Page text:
It’s true. When I was a child, my parents took me to Disney World several times. Generally, the crying on those times was from sheer exhaustion or from wanting a toy I couldn’t have. Several years ago, my parents took my entire family (my mother and father; my oldest brother and his wife; our middle brother, his wife, and their two children; and me) to Disney World for Christmas.
As the only unattached member of the group (this was pre-Little Jedi), I enjoyed a certain amount of freedom and experienced the parks in entirely new ways; I was also working on a degree in British children’s literature at the time, and the Disney interpretations of European tales, the commercialization and adaptations, had a whole new meaning. Things were different through my adult, literature-major eyes.
One night, the entire family was to go to a Christmas vigil; Gary Sinese (one of my father’s favorite actors) would be narrating the Christmas story, and there would be a mass choir performing Christmas carols. For my religious, happy-ending-loving father, quality-time-wanting father, this was the pinnacle of our trip. But my nephew lost the sticker that would allow him entrance to the performance, and the Disney workers would not let him into the amphitheater to sit down. My father pealed the sticker from his shirt, put it on the nephew, and watched the show from the back of the theater. I watched the performance with tears in my eyes, not because of the what was happening, but because of the sacrifice my father had made.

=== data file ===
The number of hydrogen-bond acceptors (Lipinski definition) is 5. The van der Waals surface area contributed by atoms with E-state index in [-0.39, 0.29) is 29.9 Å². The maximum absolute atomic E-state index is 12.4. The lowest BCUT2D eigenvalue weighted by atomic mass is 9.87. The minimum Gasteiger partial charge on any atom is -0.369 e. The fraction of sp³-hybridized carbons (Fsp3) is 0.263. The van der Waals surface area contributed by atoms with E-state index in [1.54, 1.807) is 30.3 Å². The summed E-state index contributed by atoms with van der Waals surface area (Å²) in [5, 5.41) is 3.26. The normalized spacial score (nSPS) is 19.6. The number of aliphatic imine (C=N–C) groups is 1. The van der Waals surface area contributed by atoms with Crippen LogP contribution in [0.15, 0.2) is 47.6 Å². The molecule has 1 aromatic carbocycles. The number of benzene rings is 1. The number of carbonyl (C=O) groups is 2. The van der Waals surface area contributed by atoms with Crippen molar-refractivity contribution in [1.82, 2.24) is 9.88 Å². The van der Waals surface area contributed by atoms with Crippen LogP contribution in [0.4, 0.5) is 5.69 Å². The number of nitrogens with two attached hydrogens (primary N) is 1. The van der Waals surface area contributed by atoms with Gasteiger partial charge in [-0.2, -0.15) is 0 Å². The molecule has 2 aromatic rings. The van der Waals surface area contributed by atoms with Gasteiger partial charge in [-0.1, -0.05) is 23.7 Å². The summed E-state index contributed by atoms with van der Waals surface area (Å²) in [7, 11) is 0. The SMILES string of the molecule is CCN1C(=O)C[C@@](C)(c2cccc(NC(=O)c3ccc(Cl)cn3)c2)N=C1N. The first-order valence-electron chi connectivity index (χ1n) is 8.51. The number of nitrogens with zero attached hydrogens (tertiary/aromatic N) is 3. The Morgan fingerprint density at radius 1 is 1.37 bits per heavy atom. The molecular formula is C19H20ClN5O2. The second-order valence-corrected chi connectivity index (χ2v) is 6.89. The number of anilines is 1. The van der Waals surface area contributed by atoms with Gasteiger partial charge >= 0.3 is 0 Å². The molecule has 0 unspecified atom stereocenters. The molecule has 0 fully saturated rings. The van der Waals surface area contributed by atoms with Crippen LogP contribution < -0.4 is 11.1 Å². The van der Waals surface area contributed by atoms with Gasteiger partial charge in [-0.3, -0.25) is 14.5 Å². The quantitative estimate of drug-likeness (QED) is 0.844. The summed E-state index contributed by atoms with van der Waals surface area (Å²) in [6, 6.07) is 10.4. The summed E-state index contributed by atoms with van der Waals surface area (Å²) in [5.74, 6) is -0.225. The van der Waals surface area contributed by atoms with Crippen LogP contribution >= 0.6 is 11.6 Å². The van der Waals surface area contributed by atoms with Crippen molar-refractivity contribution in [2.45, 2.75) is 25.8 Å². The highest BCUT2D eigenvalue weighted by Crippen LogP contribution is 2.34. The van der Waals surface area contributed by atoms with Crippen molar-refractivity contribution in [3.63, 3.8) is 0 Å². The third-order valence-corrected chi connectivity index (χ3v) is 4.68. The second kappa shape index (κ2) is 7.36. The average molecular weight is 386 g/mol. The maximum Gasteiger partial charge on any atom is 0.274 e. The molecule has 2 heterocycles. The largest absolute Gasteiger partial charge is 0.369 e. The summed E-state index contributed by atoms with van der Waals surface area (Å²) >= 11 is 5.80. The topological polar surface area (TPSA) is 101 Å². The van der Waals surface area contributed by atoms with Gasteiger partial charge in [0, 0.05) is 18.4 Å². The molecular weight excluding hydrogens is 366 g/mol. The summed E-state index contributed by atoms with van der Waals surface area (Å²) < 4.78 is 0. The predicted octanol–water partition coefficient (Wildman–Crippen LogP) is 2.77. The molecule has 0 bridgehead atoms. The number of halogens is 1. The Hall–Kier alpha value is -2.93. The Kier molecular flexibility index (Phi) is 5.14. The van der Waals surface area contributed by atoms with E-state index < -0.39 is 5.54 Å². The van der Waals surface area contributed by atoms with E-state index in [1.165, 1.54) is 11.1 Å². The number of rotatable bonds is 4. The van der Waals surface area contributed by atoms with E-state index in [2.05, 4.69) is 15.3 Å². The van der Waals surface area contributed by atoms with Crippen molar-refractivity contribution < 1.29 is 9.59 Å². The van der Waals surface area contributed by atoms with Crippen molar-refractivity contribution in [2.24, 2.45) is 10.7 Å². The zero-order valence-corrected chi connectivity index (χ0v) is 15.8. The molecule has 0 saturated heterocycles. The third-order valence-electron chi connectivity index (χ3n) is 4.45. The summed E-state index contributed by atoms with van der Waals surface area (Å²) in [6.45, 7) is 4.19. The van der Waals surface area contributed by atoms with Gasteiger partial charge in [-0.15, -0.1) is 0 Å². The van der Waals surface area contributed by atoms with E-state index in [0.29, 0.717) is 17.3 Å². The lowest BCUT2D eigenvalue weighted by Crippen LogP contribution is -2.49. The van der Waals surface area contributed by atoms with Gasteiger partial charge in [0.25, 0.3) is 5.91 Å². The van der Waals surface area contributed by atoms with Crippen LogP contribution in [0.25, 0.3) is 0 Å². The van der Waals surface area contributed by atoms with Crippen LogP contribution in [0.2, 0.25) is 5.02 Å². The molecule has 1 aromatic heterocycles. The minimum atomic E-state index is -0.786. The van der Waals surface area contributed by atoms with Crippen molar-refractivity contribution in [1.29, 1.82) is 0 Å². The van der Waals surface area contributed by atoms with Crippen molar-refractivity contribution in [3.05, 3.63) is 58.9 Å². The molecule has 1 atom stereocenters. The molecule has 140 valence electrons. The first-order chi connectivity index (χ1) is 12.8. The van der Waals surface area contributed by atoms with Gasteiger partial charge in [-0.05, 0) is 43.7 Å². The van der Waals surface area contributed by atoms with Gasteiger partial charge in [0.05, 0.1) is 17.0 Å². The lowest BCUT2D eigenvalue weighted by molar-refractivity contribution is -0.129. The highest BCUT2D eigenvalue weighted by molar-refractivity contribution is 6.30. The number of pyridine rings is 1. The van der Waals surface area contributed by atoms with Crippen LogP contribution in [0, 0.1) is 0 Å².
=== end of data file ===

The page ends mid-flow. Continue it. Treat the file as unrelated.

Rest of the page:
Most recently, in fact just two weeks ago, I cried at Disney World because I saw the light in the Little Jedi’s eyes as he sat atop my boyfriend’s shoulders, mouth agape at Cinderella’s castle lit up at night, fireworks behind it, people in costumes all around, with my mother, father, and myself standing next to them. In that moment I felt the familiar Disney-World-cry coming, and I let a tear or two fall, but this time it was sheer joy.